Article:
For Blood / Biologics

The Buzz on West Nile Virus
by Robyn Barnes

Summer's onset brings that familiar buzz of the bug we all love to hate: the mosquito. The itch, the swelling, the unsightly bumps on the skin---not to mention the scratching---are the annoying price we pay for outdoor fun.

Like sunscreen, you don't want to be outside without the mosquito repellent. Those annoying insects carry more than just a nasty bite---these days, they may carry West Nile virus, too.

One in five people bitten by a mosquito infected by West Nile virus will become ill.

West Nile virus is a seasonal epidemic, lasting from summer through fall. About one in five people infected by a bite become ill. The Centers for Disease Control (CDC) says that the risk of severe illness and death is highest for people over 50 years old, although people of all ages can become ill.

CDC's records report that 3,630 cases of West Nile meningitis or encephalitis (neuroinvasive disease) were reported in 2007. Of these cases, 1217 (34%) were reported as West Nile meningitis, 2350 (65%) were reported as West Nile fever (milder disease), and 63 (2%) were clinically unspecified.

West Nile encephalitis and West Nile meningitis are forms of disease that affect the nervous system. Encephalitis refers to an inflammation of the brain; meningitis is an inflammation of the membrane around the brain and the spinal cord. West Nile fever refers to typically less severe cases that show no evidence of neural invasion.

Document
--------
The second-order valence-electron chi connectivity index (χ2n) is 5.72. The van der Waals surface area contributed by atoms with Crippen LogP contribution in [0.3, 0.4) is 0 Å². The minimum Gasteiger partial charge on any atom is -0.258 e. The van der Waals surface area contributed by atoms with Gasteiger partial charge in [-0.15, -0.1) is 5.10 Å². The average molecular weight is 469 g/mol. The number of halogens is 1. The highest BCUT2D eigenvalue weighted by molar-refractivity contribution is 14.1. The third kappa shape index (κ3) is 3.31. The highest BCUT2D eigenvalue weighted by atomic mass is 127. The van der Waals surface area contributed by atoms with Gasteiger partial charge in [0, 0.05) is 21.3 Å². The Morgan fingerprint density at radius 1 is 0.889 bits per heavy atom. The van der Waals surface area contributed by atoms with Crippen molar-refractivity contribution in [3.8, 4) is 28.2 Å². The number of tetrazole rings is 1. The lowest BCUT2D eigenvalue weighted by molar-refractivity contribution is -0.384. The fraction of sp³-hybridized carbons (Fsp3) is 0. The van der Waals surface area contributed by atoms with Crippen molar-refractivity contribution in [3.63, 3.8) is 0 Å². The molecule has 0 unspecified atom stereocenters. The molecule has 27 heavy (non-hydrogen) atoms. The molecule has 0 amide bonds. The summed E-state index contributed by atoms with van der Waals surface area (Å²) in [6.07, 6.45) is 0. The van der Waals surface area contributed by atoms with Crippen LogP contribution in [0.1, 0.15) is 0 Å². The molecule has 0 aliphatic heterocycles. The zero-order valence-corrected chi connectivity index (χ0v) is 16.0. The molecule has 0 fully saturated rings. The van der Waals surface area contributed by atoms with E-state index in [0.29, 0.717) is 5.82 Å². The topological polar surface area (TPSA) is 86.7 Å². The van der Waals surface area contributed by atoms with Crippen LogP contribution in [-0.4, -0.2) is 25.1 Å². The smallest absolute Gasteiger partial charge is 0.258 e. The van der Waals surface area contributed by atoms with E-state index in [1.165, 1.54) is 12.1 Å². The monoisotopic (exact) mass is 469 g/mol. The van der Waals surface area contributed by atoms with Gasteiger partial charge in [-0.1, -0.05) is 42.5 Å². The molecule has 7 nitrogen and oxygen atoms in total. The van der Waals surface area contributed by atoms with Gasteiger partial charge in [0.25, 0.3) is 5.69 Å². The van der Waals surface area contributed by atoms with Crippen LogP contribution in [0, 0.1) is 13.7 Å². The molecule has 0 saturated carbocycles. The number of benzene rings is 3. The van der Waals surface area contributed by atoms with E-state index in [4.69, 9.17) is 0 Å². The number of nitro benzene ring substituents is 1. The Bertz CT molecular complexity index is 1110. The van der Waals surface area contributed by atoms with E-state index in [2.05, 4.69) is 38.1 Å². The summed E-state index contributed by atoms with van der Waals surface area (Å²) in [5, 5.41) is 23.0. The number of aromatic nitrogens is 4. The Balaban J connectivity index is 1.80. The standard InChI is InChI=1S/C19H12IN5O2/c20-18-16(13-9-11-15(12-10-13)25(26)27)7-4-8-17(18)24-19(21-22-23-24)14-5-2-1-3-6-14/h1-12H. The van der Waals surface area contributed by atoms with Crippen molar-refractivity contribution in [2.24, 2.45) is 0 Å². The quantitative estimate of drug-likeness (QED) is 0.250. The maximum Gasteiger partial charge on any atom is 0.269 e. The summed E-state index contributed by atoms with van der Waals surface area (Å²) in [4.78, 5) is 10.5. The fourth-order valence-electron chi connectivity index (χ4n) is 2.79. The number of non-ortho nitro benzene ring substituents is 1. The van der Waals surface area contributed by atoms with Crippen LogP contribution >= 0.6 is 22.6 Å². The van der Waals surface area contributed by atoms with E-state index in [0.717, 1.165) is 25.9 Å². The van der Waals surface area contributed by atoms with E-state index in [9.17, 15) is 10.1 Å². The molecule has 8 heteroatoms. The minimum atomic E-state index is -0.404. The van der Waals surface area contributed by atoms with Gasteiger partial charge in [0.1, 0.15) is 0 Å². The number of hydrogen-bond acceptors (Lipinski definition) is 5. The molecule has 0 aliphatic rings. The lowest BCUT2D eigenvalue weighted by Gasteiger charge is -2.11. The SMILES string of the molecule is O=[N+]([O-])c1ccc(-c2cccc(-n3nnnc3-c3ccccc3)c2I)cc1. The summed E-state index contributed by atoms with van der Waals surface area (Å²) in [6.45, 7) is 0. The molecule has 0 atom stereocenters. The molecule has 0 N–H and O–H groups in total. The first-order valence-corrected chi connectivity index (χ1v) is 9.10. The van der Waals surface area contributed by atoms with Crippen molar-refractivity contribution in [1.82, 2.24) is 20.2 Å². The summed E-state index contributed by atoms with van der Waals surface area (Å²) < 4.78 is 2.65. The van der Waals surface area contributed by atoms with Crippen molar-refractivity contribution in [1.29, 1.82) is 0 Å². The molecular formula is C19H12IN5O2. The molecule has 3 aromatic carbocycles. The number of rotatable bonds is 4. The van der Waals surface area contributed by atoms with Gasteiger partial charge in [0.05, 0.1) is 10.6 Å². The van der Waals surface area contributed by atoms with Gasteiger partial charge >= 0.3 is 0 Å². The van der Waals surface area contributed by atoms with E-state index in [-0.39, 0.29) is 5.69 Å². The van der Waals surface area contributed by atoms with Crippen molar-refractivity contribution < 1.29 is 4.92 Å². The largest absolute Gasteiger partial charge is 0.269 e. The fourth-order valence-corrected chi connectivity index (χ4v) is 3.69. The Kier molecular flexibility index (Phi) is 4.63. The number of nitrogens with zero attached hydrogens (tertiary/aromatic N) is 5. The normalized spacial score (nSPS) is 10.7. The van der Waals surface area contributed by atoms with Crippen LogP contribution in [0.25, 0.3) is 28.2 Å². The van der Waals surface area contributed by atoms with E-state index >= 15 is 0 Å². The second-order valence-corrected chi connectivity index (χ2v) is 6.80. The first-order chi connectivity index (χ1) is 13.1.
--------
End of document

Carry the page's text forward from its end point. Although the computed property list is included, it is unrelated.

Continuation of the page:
Transmission of West Nile Virus
CDC says that mosquitoes become infected when they feed on birds infected with the virus. Infected mosquitoes then transmit the virus to humans when biting to take blood. During the feeding, the virus may be injected into a human, where it can multiply, with a chance for causing illness.

Although WNV is most often transmitted by the bite of infected mosquitoes, the virus can also be transmitted through contact with infected animals, their blood, or other tissues. Laboratory, field, and clinical workers who handle tissues or fluids infected with WNV or who perform necropsies are at risk of WNV exposure.

The virus has already been circulating in some states, with human cases reported in Mississippi, Texas, Arizona and Tennessee.

West Nile Virus and Blood
What association does this virus have with the blood supply?

First of all, it is not possible to contract the virus by donating blood, so do not stop volunteering as a blood donor.

But if an infected person donates blood or tissue to a collection agency, that product can contain potentially infectious components.